-Nerve Block • Nerve Cells • Nerve Compression Syndrome, Thoracic Outlet • Nerve Compression Syndromes • Nerve Compression Syndromes, External • Nerve Compression Syndromes, Internal • Nerve Conduction • Nerve Crossover • Nerve Crush • Nerve Degeneration • Nerve Endings • Nerve Endings, Presynaptic • Nerve Endings, Sensory • Nerve Entrapments • Nerve Fibers • Nerve Fibers, Myelinated • Nerve Fibers, Unmyelinated • Nerve Growth Cone Membrane Protein GAP-43 • Nerve Growth Factor • Nerve Growth Factor 1 • Nerve Growth Factor 2 • Nerve Growth Factor Receptor p75 • Nerve Growth Factor Receptor, Low-Affinity • Nerve Growth Factor Receptors • Nerve Growth Factor alpha Subunit • Nerve Growth Factor beta Subunit • Nerve Growth Factor gamma Subunit • Nerve Growth Factor-Inducible Large External Glycoprotein • Nerve Growth Factors • Nerve Impulses • Nerve Injury, Facial • Nerve Net • Nerve Pain • Nerve Regeneration • Nerve Root Avulsion • Nerve Root Compression • Nerve Root Disorder • Nerve Root Inflammation • Nerve Sheath Neoplasms • Nerve Sheath Tumors • Nerve Sheath Tumors, Peripheral • Nerve Tissue • Nerve Tissue Neoplasms • Nerve Tissue Protein S 100 • Nerve Tissue Proteins • Nerve Transfer • Nerve Transmitter Substances • Nerve root and plexus compressions in diseases classified elsewhere • Nerve root and plexus compressions in intervertebral disc disorders • Nerve root and plexus compressions in neoplastic disease • Nerve root and plexus compressions in other diseases classified elsewhere • Nerve root and plexus compressions in other dorsopathies • Nerve root and plexus compressions in spondylosis • Nerve root and plexus disorder, unspecified • Nerve root and plexus disorders • Nerve, nerve root and plexus disorders • Nerve-Muscle Preparation • have the nerve • lose one's nerve • nerve agent • nerve block anaesthesia • nerve block anesthesia • nerve cell • nerve center • nerve centre • nerve compression • nerve deafness • nerve end • nerve ending • nerve entrapment • nerve fiber • nerve fibre • nerve gas • nerve growing factor • nerve growth factor • nerve impulse • nerve o.s. • nerve o.s. to • nerve pathway • nerve plexus • nerve tissue • nerve tract • nerve-growth factor • nerve-racking • nerve-wracking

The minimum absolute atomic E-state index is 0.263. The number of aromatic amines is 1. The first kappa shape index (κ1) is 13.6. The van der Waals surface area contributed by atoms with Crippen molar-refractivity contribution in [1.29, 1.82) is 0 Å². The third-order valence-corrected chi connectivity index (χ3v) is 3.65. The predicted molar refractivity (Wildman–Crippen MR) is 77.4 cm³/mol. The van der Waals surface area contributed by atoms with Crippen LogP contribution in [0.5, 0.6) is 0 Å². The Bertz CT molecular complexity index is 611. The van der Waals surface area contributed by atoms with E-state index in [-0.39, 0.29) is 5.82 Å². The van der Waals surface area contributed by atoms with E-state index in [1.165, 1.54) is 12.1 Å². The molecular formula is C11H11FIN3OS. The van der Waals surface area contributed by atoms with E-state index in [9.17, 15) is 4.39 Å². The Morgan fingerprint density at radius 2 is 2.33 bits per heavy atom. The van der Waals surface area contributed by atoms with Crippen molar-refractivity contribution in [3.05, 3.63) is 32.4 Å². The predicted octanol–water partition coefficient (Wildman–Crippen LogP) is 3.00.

-Abducens nerve • Accessory nerve • Accessory obturator nerve • Accompanying artery of ischiadic nerve • Adrenergic nerve fibre • Anococcygeal nerve • Anterior ethmoidal nerve • Anterior interosseous nerve • Anterior root of spinal nerve • Anterior superior alveolar nerve • Auditory nerve • Auricular branch of vagus nerve • Auriculotemporal nerve • Axillary nerve • Axillary nerve dysfunction • Buccal branch of the facial nerve • Buccal nerve • Cervical branch of the facial nerve • Coccygeal nerve • Cochlear nerve • Common fibular nerve • Common palmar digital nerves of median nerve • Congenital fourth nerve palsy • Cranial nerve nucleus • Cutaneous branches of the radial nerve • Deep branch of the radial nerve • Deep fibular nerve • Deep petrosal nerve • Digastric branch of facial nerve • Dopaminergic nerve fibre • Dorsal branch of ulnar nerve • Dorsal nerve • Dorsal nerve cord • Dorsal nerve of the penis • Dorsal scapular nerve • External laryngeal nerve • External nasal nerve • External respiratory nerve of Bell • Facial nerve • Femoral nerve • Frontal nerve • Glossopharyngeal nerve • Gluteal nerve • Great auricular nerve • Greater occipital nerve • Greater palatine nerve • Greater petrosal nerve • Greater splanchnic nerve • Hiatus for greater petrosal nerve • Hypoglossal nerve • I Got Nerve • Iliohypogastric nerve • Ilioinguinal nerve • Inferior ganglion of glossopharyngeal nerve • Inferior ganglion of vagus nerve • Inferior gluteal nerve • Inferior lateral cutaneous nerve of the arm • Inferior palpebral nerve • Infraorbital nerve • Infratrochlear nerve • Intercostobrachial nerve • Internal laryngeal nerve • Internal respiratory nerve of Bell • Lacrimal nerve • Laryngeal nerve • Lateral brachial cutaneous nerve • Lateral cutaneous nerve of forearm • Lateral cutaneous nerve of thigh • Lateral pectoral nerve • Lateral plantar nerve • Lateral pterygoid nerve • Lateral root of median nerve • Lesser auricular nerve • Lesser occipital nerve • Lesser petrosal nerve • Lingual nerve • Long thoracic nerve • Low-affinity nerve growth factor receptor • Lower subscapular nerve • Lumboinguinal nerve • Malignant peripheral nerve sheath tumor • Mandibular nerve • Marginal mandibular branch of facial nerve • Masseteric nerve • Maxillary nerve • Medial cutaneous nerve of arm • Medial cutaneous nerve of forearm • Medial pectoral nerve • Medial plantar nerve • Medial pterygoid nerve • Medial root of median nerve • Median nerve • Meningeal branch of the mandibular nerve • Mental nerve • Merkel nerve • Merkel nerve ending • Middle meningeal nerve • Middle superior alveolar nerve • Muscular branches of the radial nerve • Mylohyoid nerve • Nasociliary nerve • Nasopalatine nerve • Nerve Filter • Nerve Net • Nerve Recordings • Nerve Software • Nerve War • Nerve agent • Nerve block • Nerve conduction velocity • Nerve fiber • Nerve fiber layer • Nerve growth factor • Nerve induction • Nerve net • Nerve of pterygoid canal • Nerve plexus • Nerve potential • Nerve root • Nerve signal • Nerve terminal • Nerve to obturator internus • Nerve to quadratus femoris • Nerve to the Piriformis • Nerve to the stapedius • Nerve to the subclavius • Obturator nerve • Oculomotor nerve • Olfactory nerve • Ophthalmic nerve • Optic Nerve (CD-ROM) • Optic nerve • Optic nerve glioma • Optic nerve sheath meningioma • Palmar branch of the median nerve • Palmar branch of ulnar nerve • Percutaneous tibial nerve stimulation • Perforating cutaneous nerve • Perineal nerve • Petrosal nerve • Pharyngeal branch of vagus nerve • Pharyngeal nerve • Phrenic nerve • Plantar nerve • Posterior auricular nerve • Posterior cutaneous nerve of arm • Posterior cutaneous nerve of the forearm • Posterior cutaneous nerve of thigh • Posterior ethmoidal nerve • Posterior interosseous nerve • Posterior root of spinal nerve • Posterior superior alveolar nerve • Proper palmar digital nerves of median nerve • Pudendal nerve • Pulmonary branches of vagus nerve • Radial nerve • Sciatic nerve • Sensory nerve • Sixth nerve palsy • Spinal nerve • Spinal nerve roots • Stylohyoid branch of facial nerve • Subcostal nerve • Suboccipital nerve • Superficial branch of the radial nerve • Superficial fibular nerve • Superior ganglion of glossopharyngeal nerve • Superior ganglion of vagus nerve • Superior gluteal nerve • Superior labial nerve • Superior laryngeal nerve • Superior lateral cutaneous nerve of arm • Supratrochlear nerve • Sural nerve • Tabun (nerve agent) • Temporal branches of the facial nerve • The Nerve Agents • The Nerve Agents (EP) • Thoracodorsal nerve • Tibial nerve • Transverse cervical nerve • Trigeminal nerve • Trigeminal nerve nuclei • Trochlear nerve • Twisted Nerve • Twitch of the Death Nerve • Tympanic nerve • Ulnar nerve • Upper subscapular nerve • Vagus Nerve Stimulation Therapy System • Vagus nerve • Vagus nerve stimulation • Ventral nerve cord • Vestibular nerve • Vestibulocochlear nerve • Zygomatic branches of the facial nerve • Zygomatic nerve • Zygomaticofacial nerve • Zygomaticotemporal nerve